We wish to draw readers’ attention to the development of new torture techniques by the United States [1]. Yesterday was Guantánamo’s 12th anniversary and as someone who is high up reminds us [2], “[o]ut of 779 detainees, only seven have been convicted and sentenced,” so we know it’s not a matter of torturing the guilty. To make matters worse, the CIA was torturing people right here in Europe and now that there is political scrutiny they seek secrecy [3]. Johnson, one of the activists against the NDAA (which makes the same rules applicable to US citizens), says [5] that the “loaded gun pointed at Afghanistan,” combined with the NDAA, “was the same gun pointed at the United States.” Notable people in the US seem to become more politically aware and some quit their job because of it [6].

Today, committing a minor crime can lead to small retribution [6], but some day in the future it may also lead to assassination by drone, indefinite detainment, and torture. It’s now pretty much legal to do all these things to US citizens too )on US soil too), so citizens need to rise up and do something about it.

Related/contextual items from the news:

  1. U.S. military doctors broke oath to design new torture techniques to be used at Guantanamo Bay
  2. Today is Guantánamo’s 12th anniversary, and there’s no end in sight

    Out of 779 detainees, only seven have been convicted and sentenced. The US must end this costly disgrace

  3. Poland asks court to hear CIA jails case in private

    Poland’s government has asked the European Court of Human Rights to exclude the media and the public from a court hearing on whether Poland hosted a secret CIA prison on its territory.

    The request for a private hearing was criticised by a Polish human rights group, which accuses the state of trying to conceal its involvement in the CIA’s “extraordinary rendition” programme behind a veil of secrecy.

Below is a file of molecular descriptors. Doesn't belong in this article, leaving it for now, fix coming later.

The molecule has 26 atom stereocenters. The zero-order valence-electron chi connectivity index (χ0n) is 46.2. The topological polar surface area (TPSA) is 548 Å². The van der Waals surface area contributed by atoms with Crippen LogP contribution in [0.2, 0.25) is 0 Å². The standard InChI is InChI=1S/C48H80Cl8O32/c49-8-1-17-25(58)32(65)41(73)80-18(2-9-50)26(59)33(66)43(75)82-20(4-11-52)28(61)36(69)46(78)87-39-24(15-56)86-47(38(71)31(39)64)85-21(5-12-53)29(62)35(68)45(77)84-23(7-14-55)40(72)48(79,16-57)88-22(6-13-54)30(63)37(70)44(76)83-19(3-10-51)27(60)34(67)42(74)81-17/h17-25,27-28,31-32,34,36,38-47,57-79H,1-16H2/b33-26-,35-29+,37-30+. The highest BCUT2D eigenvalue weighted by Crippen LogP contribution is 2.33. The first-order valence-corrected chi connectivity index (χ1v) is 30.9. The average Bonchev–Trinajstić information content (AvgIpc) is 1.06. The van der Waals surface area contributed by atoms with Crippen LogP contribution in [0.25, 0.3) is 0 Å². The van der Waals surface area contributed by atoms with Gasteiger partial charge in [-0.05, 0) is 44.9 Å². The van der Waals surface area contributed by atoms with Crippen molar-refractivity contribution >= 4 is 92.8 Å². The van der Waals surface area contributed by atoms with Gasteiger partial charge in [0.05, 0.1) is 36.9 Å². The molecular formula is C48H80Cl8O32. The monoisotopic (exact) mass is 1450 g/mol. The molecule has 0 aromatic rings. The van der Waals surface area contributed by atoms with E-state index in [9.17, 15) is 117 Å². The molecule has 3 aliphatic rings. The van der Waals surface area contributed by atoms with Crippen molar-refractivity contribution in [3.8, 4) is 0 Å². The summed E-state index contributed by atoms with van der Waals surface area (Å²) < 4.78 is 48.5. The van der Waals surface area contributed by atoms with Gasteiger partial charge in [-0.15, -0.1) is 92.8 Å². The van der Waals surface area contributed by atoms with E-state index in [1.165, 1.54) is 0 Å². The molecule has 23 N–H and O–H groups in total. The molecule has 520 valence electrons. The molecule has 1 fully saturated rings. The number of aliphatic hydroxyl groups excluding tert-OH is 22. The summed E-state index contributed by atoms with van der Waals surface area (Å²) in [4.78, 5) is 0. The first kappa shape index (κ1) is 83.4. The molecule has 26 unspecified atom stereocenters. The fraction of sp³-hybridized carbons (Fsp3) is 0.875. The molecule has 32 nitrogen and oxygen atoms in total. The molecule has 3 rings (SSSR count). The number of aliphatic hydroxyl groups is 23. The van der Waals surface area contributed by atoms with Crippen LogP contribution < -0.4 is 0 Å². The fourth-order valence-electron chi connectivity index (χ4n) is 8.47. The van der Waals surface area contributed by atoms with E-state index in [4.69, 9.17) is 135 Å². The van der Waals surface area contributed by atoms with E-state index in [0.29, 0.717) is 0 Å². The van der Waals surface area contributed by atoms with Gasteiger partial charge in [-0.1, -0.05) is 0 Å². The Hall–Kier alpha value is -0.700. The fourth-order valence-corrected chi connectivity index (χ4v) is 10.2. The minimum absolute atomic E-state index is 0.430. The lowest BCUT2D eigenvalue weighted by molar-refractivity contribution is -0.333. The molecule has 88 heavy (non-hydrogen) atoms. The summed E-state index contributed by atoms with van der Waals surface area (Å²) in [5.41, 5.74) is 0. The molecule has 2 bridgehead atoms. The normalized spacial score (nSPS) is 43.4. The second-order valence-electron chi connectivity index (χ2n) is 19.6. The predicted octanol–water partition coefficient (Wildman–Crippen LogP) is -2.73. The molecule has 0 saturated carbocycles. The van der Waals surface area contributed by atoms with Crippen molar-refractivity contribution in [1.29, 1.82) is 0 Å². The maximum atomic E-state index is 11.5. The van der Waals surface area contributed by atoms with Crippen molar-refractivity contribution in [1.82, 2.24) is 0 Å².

4. Johnson asks county to vote against NDAA

    Likening the Authorization for Military Use of Force Against Terrorists as a loaded gun pointed at Afghanistan, Johnson said the NDAA was the same gun pointed at the United States.

  5. NFL Player Quits Because, You Know, Noam Chomsky

    The AP notes that Moffit’s worldview changed after reading the works of the Dalai Lama and Chomsky over the last few years while in school.

  6. Boxed In: How a Criminal Record Keeps You Unemployed For Life

    People like Luis Rivera are being locked out of the formal workforce forever thanks to one youthful mistake.

The Linux Foundation Appoints Former Microsoft Manager for Management of OpenDaylight

Posted in Kernel, Microsoft, Virtualisation, VMware at 3:27 am by Dr. Roy Schestowitz

Linux Foundation

Summary: Nicolas (Neela) Jacques is appointed by the Linux Foundation to be Executive Director, overseeing efforts that involve GNU/Linux vendors

MICROSOFT ENTRYISM is a serious problem. We already know what impact it has had on Yahoo! and Nokia. Microsoft also occupied VMware after EMC’s Tucci foolishly let Ballmer do this (almost all the top executives were Microsoft executives bringing in former colleagues). The Ubuntu project too is now steered by a former Microsoft employee (who still lives in Seattle, just like Elop) as the project angers more and more people [1, 2].

Among the VMware managers who are former Microsoft employees there is this guy who, after the Linux Foundation let Microsoft get closer (to OpenDaylight), becomes the Executive Director. “Until now, the OpenDaylight Project has not had its own Executive Director, but that has changed,” says this article. So now we have a former Microsoft manager in charge of a Linux Foundation initiative. Wonderful! What could possibly go wrong?